Skip to comments.Militant group founder under house arrest in Pakistan
Posted on 08/10/2006 8:01:45 AM PDT by knighthawk
ISLAMABAD (Reuters) - Pakistani authorities have put the founder and former head of the Lashkar-e-Taiba militant group under house arrest in the eastern city of Lahore, a spokesman for the Islamic charity he now runs said on Thursday.
Hafiz Mohammad Saeed resigned almost five years ago from Lashkar-e-Taiba, the group suspected of involvement in the Indian rail blasts of July 11 that killed over 180 people, to become head of a charity called Jamaat-ud-Dawa, regarded as its sister organisation.
The United States has designated both as terrorist organisations.
"They informed us last night that Hafiz could not leave his residence and this restriction is for one month," Yahya Mujahid, Jamaat-ud-Dawa's spokesman told Reuters.
He said the charity had been banned from all public activities.
After joining a U.S.-led global war on terrorism following the September 11, 2001 attacks on the United States, Pakistan put the leaders of several militant organisations under house arrest. Saeed has been put under house arrest several times before, but he has been operating freely for the past few years.
Pakistan's reluctance to act more strongly against these groups probably stems from the military Inter-Services Intelligence agency's history of support for their activities, according to analysts.
Mujahid said police had been stationed at Saeed's residence and police had also cancelled permission for Jamaat-ud-Dawa to hold a rally in Lahore on August 12.
India has called for Pakistan to act more forcefully to shut down militant organisations in the wake of the Mumbai blasts, and New Delhi's suspicions of Pakistani links to the attacks have jeopardised a peace process the nuclear-armed rivals began over 2 ½ years ago.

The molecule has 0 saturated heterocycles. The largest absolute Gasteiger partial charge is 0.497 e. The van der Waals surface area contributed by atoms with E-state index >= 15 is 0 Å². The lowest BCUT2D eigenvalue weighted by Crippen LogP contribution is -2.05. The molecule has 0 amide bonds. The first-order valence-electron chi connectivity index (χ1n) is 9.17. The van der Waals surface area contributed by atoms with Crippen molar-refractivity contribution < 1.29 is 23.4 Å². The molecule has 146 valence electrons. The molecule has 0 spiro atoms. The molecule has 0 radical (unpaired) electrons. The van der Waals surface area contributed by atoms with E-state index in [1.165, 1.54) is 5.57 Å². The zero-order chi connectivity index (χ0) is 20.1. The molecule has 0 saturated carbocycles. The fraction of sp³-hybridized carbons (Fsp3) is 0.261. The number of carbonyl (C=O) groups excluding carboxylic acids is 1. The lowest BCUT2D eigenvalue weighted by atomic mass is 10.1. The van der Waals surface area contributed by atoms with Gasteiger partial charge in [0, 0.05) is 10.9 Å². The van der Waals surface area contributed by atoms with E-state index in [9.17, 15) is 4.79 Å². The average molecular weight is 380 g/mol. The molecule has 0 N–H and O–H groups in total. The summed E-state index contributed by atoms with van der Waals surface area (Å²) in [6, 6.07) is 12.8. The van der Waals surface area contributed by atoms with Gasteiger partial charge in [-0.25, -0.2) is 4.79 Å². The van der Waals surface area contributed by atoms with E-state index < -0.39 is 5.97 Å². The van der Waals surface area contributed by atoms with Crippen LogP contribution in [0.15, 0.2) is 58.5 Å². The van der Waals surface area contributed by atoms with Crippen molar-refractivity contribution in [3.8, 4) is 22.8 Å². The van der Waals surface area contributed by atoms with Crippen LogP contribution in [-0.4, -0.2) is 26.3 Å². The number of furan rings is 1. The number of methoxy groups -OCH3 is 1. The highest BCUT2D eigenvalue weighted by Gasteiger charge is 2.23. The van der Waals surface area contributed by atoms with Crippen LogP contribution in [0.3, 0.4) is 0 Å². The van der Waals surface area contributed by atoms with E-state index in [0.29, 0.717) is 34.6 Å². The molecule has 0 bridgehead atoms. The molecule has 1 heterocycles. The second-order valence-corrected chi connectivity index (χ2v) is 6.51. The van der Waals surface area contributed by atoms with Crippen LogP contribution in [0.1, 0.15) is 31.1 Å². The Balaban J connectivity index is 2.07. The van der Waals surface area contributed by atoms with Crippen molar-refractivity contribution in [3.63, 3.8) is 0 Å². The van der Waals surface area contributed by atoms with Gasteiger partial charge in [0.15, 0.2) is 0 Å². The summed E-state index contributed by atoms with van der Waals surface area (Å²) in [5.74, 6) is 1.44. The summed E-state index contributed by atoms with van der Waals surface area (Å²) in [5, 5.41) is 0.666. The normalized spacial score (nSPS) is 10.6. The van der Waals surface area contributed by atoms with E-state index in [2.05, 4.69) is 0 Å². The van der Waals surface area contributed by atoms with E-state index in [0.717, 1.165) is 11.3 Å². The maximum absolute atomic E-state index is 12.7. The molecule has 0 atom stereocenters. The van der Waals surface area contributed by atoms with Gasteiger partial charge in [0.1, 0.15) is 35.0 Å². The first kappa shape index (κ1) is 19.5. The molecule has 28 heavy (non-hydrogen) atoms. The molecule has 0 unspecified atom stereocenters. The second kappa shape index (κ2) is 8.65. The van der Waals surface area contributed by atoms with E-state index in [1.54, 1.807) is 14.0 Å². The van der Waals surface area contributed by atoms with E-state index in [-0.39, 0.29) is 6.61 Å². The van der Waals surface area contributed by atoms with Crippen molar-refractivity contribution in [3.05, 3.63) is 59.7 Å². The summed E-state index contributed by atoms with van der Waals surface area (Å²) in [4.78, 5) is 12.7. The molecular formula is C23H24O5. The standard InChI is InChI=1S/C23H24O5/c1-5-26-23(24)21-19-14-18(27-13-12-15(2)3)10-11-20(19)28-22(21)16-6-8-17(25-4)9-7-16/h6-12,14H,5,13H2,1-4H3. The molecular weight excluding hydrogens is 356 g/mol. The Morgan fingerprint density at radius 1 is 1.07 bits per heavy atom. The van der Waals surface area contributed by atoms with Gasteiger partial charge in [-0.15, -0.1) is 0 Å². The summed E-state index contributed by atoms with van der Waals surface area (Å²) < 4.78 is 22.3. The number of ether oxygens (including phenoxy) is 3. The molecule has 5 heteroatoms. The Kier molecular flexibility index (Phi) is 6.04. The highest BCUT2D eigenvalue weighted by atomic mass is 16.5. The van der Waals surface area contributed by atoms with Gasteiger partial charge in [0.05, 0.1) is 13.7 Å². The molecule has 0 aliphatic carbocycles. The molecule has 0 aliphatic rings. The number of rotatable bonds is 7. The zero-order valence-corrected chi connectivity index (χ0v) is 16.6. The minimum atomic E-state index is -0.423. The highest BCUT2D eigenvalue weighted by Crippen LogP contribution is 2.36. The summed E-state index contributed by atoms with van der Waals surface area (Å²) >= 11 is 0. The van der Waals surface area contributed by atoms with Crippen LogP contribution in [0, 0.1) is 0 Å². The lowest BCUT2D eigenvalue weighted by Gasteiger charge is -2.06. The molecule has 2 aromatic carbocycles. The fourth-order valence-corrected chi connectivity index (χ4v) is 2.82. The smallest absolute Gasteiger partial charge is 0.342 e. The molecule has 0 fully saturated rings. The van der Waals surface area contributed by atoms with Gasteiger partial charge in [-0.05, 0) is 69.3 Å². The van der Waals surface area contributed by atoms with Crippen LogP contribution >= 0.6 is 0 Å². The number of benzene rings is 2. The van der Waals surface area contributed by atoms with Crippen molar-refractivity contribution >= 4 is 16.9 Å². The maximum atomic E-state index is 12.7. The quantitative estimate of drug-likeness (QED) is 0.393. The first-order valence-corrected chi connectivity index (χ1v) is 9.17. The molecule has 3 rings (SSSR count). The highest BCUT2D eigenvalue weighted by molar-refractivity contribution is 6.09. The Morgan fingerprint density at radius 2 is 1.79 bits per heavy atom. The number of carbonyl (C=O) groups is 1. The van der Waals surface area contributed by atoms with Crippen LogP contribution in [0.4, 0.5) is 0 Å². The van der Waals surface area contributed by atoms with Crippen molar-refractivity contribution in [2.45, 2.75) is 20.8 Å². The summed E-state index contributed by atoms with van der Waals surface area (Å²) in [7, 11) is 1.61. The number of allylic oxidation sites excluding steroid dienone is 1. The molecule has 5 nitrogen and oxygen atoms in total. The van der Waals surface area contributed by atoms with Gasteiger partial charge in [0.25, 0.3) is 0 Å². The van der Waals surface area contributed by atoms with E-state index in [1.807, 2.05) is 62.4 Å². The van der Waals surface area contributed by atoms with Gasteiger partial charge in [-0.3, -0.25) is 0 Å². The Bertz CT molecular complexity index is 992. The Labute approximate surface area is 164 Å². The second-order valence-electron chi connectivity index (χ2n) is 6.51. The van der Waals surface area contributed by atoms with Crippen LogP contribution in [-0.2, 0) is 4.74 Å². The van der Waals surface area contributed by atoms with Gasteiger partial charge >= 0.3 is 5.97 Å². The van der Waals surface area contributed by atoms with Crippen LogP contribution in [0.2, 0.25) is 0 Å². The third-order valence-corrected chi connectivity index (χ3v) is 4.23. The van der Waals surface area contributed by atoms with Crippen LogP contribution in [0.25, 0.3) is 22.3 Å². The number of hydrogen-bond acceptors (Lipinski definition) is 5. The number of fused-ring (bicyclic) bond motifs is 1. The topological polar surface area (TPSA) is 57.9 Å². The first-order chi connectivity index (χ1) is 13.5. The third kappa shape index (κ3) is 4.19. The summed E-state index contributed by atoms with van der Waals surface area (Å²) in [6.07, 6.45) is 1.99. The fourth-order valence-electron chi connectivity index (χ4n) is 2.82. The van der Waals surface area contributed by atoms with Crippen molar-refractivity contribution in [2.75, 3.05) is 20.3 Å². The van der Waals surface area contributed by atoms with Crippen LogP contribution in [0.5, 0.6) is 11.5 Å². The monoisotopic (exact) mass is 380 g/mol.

There was no immediate official reaction from India, but foreign ministry officials in New Delhi expressed a mixture of surprise and scepticism.
"Pakistan is probably trying to give the impression that they are doing something about these groups. Such house arrests have taken place in the past as well and these leaders end up living in luxury," one official, who requested anonymity, said. India cancelled a meeting to review the peace process last month.
Both sides have subsequently said they want to go on with talks, but tit-for-tat expulsions of diplomats for spying last week showed how strained relations have become.
An attack by Pakistani militants on India's parliament in December 2001 brought the two countries to the brink of a fourth war in mid-2002. Lashkar-e-Taiba was one of the groups implicated in the attack.
Lashkar-e-Taiba was banned by Pakistan, and its members say it only operates out of Indian Kashmir these days, although members of Lashkar have been arrested in the United States.
Jamaat-ud-Dawa is regarded within the intelligence community as a fund-raising front for Lashkar-e-Taiba. It was added to a U.S. State Department terrorist list earlier this year, and while Pakistan has put it on a watchlist it is not banned.
In a report issued last year, the U.S. State Department said Lashkar used the charity to gather funds and maintain ties with religious militant groups around the world, ranging from the Philippines to the Middle East and Chechnya.
Jamaat ud-Dawa has been prominent in providing relief after an earthquake killed over 73,000 people and left around three million destitute in Kashmir and northwest Pakistan in October.
(Additional Reporting by Y.P. Rajesh in New Delhi)
Good for them. Time out instead of corporal punishment. You just have to talk to the child, err programmed monster.
Oh boy, he's been bad and has to stay in his room. That'll teach him!
PakiWaki house arrest, I believe is probably similar to the Palestinian Authority arrests under the terrorist arafat, where they would book them in the front and then release them out the back.
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